Avocados RULE

Welcome to avocado season! Let the celebration begin now that the emerald gems are on sale for as low as a dollar a piece. Not just any avocados mind you, but the HASS avocado. We can also thank Cinco de Mayo for this glorious windfall, which officially launches the spread of guacamole from now through Super Bowl Sunday.   

Sure, we can be frivolous with money in the presence of such abundance, but buyers beware. If you’ve ever spent $2.49 on an off-season avocado – only to find rot and disappointment inside, you’ll want to learn my selection secret: only buy the ones that have a stem attached.  That’s the little stubby knob that most avocados still have when they reach the market.

Why does this matter?  Some noteworthy facts:  The thick avocado skin is almost impervious to damage. It is one of the few fruits that do not ripen on the tree, making it smart to harvest early and store until needed. Avocados are harvested by hand with special sheers that often leave a stubby nub behind. This is a boon for merchants and consumers because the nub protects the only entry into the fruit from bacterial invaders.

Once the nub is removed, the opening sounds a siren for micro organisms to wreak havoc on the inside of the fruit, virtually undetectable from the outside (you might see some depressions in the skin). Select your avocado with a snugly fitting stub without removing it (bright green around the nub is another indicator of freshness). To tell if the fruit is ripe, squeeze it gently. If it gives under pressure it is ripe and ready to eat (or refrigerate for a day or two). If it doesn’t give under pressure it is not quite ready. Check each day for a change in firmness.

It is just a tremendous bonus that avocados are a healthy food or I’d be hard pressed to drop it from my diet. Of about 500 varieties of avocados on the global market, the Hass is the most highly prized for its rich, nutty flavor and velvety texture, thanks to a healthy dose of healthy fat.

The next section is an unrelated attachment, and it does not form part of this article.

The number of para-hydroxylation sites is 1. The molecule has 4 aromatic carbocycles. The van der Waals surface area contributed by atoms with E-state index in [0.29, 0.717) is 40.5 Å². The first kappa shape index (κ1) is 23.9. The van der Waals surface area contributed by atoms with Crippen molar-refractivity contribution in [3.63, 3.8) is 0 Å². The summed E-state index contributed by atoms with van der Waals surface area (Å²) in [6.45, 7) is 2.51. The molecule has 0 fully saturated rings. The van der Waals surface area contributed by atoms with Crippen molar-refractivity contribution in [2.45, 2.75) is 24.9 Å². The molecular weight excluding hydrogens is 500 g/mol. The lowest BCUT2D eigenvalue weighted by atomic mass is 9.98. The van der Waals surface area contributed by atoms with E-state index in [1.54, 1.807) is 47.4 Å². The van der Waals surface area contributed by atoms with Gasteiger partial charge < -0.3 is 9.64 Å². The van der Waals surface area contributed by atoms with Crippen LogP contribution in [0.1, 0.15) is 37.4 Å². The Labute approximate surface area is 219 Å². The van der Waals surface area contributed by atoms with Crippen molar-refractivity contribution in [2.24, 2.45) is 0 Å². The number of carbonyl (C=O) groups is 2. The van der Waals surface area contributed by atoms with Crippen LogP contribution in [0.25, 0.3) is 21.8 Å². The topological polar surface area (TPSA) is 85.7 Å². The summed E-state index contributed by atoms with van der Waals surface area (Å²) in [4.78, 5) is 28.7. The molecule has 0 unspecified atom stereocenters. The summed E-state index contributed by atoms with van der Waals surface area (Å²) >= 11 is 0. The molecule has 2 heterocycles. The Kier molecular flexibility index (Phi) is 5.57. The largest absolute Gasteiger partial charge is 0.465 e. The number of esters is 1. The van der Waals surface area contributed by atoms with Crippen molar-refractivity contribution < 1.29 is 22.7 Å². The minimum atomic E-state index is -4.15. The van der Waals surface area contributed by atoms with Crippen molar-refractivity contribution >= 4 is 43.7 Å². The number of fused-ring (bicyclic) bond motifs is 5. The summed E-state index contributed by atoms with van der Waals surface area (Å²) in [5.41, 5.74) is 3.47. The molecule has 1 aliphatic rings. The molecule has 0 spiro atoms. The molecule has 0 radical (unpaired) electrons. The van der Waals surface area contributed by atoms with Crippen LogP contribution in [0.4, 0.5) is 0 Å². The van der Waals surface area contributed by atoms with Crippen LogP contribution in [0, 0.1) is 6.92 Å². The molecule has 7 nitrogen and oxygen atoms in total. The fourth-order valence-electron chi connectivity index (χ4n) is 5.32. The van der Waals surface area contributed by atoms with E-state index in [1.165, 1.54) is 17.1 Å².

In closing, the avocado gifts us with a good source of fiber, potassium, vitamin C, vitamin K, folate and vitamin B6. Half of an avocado is 160 calories with about 15 grams of unsaturated fat, 2 grams of saturated fat and no cholesterol.  To learn more about avocados visit the California Avocado Commission website, (image from their website) or just ask me. I have a PowerPoint. 🙂

10 responses to this post.

  1. Posted by Maria on May 4, 2012 at 6:31 pm

    Joy, thanks so much for the information on picking a fresh avocado. I didn’t know about the nub. Maybe, that is why the last couple of avocados I bought looked dark on the inside. Much to my disappointment had to throw them out. I will make sure I check the nub from now on.
    I’ve got a couple of questions for you. 1) Which is healthier roasting or steaming your veggies or are some better roasted than steamed? 2)Should you wash all your veggies when you come home from the grocery or as you use them?3) What is the best way to cook brown rice and could you recommend a brand that you like?
    Thanks for your help!!!!


    • Maria, I’ve had such good luck with avocados ever since I figured out the difference between those that had the nub and those that didn’t. Hope that helps you, too!